As to the practical considerations identified by the judge – as to whether or not the class could be verified – the Court of Appeal was untroubled. The Court referred to the test articulated in Emerald Supplies Ltd. V British Airways plc  Ch 345 – a competition case – where it was held that “at all stages of the proceedings…it must be possible to say of any particular person whether or not they qualify for membership of the represented class of persons”. In these circumstances, the Court found that it was not only possible for any given represented party to identify whether he or she fell within the class, it was also possible for the defendant to check that point, and that exercise could be undertaken at any time. The judgment also went on to say that the size of the class was irrelevant – and so practical concerns as to management of the class, notice ,and distribution do not appear to be barriers to the use of this procedure. This is analogous to the scope of the jurisdiction under development for competition collective proceedings before the CAT – where there is no concern regarding the numerosity of a class – and it seems likely that, from a practical perspective, similar procedures for notice and administration of the class would be deployed for representative actions as for collective proceedings.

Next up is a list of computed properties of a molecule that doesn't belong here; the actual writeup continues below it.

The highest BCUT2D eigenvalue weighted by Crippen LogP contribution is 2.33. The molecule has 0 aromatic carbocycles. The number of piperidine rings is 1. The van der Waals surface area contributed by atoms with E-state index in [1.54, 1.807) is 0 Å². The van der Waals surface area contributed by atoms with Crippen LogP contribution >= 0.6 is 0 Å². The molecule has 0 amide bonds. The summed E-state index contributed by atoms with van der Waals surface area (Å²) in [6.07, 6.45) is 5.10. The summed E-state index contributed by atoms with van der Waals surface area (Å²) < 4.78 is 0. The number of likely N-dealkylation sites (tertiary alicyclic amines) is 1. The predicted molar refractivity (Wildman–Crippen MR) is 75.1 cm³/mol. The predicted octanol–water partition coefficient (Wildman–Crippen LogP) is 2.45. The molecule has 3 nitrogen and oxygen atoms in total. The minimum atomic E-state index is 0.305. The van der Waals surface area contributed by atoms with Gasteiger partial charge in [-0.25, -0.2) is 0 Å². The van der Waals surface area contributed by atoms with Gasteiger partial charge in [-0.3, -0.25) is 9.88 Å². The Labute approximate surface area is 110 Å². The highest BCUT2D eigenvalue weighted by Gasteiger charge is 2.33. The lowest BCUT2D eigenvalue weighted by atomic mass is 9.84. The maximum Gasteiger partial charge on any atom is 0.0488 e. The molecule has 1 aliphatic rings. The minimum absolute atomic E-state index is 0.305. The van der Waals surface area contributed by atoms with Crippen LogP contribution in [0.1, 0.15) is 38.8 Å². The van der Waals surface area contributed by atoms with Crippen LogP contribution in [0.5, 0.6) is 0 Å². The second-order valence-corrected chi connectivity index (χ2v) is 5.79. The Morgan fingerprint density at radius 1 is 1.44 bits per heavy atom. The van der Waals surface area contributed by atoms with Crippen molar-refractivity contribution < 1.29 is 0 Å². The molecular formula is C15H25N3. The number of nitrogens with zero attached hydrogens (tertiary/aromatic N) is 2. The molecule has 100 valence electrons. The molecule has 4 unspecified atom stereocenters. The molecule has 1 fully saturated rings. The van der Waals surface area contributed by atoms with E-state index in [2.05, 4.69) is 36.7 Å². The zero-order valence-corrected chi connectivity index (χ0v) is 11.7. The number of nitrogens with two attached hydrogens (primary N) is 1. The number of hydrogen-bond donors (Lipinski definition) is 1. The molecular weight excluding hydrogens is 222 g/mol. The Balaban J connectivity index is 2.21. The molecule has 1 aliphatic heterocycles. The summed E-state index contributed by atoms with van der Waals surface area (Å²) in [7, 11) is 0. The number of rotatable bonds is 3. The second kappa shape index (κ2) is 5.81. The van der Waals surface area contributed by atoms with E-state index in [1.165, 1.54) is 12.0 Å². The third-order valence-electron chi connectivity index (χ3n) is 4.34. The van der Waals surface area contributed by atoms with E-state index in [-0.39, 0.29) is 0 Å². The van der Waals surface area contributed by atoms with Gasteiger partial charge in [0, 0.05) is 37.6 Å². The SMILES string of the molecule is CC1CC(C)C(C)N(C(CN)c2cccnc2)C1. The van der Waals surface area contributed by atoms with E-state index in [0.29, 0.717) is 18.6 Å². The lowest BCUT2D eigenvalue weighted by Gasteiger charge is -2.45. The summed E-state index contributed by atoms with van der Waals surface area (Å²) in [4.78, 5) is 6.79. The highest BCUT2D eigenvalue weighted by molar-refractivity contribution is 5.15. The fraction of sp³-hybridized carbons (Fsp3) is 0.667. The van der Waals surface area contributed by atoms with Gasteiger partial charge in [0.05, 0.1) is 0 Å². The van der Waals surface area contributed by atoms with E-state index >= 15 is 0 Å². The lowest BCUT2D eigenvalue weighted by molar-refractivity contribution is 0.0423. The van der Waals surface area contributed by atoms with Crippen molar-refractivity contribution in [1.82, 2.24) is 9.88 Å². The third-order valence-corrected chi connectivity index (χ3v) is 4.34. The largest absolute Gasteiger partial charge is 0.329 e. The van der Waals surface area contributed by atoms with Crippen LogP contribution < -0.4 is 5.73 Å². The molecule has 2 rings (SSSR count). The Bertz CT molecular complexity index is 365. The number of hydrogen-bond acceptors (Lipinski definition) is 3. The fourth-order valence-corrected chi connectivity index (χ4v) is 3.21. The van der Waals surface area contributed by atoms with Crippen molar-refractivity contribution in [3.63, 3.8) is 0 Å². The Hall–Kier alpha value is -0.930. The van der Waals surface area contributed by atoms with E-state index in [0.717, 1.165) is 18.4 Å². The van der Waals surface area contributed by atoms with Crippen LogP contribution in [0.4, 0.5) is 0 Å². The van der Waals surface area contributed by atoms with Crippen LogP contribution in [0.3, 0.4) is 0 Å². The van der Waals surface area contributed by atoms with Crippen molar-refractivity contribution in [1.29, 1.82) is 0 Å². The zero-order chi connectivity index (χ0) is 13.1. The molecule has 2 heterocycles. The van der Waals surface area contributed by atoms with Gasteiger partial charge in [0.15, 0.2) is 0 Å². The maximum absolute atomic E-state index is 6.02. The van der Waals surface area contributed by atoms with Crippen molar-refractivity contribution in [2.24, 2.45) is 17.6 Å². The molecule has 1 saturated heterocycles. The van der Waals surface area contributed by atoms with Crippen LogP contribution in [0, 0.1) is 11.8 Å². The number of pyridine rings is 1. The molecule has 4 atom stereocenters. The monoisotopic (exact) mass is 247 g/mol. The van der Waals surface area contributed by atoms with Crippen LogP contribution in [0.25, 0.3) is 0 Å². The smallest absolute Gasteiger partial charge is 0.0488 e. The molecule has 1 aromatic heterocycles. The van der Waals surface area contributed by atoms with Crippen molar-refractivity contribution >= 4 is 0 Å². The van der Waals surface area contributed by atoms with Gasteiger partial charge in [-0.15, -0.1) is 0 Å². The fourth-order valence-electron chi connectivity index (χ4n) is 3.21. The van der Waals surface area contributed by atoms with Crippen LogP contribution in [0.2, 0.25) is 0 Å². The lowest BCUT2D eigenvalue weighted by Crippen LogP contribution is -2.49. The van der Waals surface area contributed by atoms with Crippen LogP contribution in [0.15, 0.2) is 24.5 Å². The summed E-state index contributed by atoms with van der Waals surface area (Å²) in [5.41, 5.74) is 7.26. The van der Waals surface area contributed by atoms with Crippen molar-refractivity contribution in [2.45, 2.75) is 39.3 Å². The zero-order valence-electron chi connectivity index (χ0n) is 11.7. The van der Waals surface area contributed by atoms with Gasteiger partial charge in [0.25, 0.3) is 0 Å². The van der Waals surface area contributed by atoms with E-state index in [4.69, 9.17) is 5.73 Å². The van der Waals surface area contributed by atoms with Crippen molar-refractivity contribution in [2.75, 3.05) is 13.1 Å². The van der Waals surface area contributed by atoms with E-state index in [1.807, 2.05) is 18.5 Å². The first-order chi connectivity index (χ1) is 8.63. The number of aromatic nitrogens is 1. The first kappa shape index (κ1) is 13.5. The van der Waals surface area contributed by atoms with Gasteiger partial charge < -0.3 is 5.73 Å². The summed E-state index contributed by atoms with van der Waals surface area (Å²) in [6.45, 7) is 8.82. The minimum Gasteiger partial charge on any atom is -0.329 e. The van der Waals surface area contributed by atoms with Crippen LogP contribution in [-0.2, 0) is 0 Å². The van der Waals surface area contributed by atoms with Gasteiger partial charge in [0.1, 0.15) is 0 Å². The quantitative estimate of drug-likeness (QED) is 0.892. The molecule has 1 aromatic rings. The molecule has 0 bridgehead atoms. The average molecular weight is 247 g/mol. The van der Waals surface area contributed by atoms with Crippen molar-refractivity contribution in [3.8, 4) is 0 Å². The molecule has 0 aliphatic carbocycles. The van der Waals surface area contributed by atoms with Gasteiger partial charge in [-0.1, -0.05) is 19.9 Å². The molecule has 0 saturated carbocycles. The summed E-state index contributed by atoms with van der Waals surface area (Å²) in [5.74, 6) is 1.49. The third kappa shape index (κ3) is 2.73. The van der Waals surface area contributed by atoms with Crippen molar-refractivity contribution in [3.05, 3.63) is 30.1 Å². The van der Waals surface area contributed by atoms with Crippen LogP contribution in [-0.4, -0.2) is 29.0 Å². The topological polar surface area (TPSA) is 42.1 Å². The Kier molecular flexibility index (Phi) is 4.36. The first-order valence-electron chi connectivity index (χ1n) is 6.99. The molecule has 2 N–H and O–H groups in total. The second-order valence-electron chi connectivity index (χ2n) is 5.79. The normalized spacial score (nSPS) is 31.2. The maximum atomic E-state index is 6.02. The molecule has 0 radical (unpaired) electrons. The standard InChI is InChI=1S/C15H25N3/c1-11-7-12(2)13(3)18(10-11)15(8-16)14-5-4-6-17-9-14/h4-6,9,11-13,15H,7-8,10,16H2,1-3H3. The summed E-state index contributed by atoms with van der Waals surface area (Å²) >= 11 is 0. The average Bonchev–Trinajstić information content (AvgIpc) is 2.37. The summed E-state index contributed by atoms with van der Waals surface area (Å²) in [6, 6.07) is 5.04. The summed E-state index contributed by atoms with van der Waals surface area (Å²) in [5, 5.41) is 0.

Lloyd is a Court of Appeal decision, and so it is possible that it will be reconsidered on an appeal to the Supreme Court. If the Court of Appeal’s ruling is upheld, the outlook for representative claims for damages for data breaches in England is promising.
This ruling is particularly timely in an environment where concerns over use of data are increasing, and the regulators (both in the competition and data protection spheres) are grappling with the appropriate remedies for data misuse. Where data has an economic value, and where data breaches are clearly established, facilitating private enforcement to enable compensation to be paid to the parties directly impacted makes sense. The decision in Lloyd v Google represents an important step towards a legal framework that will enable that to happen.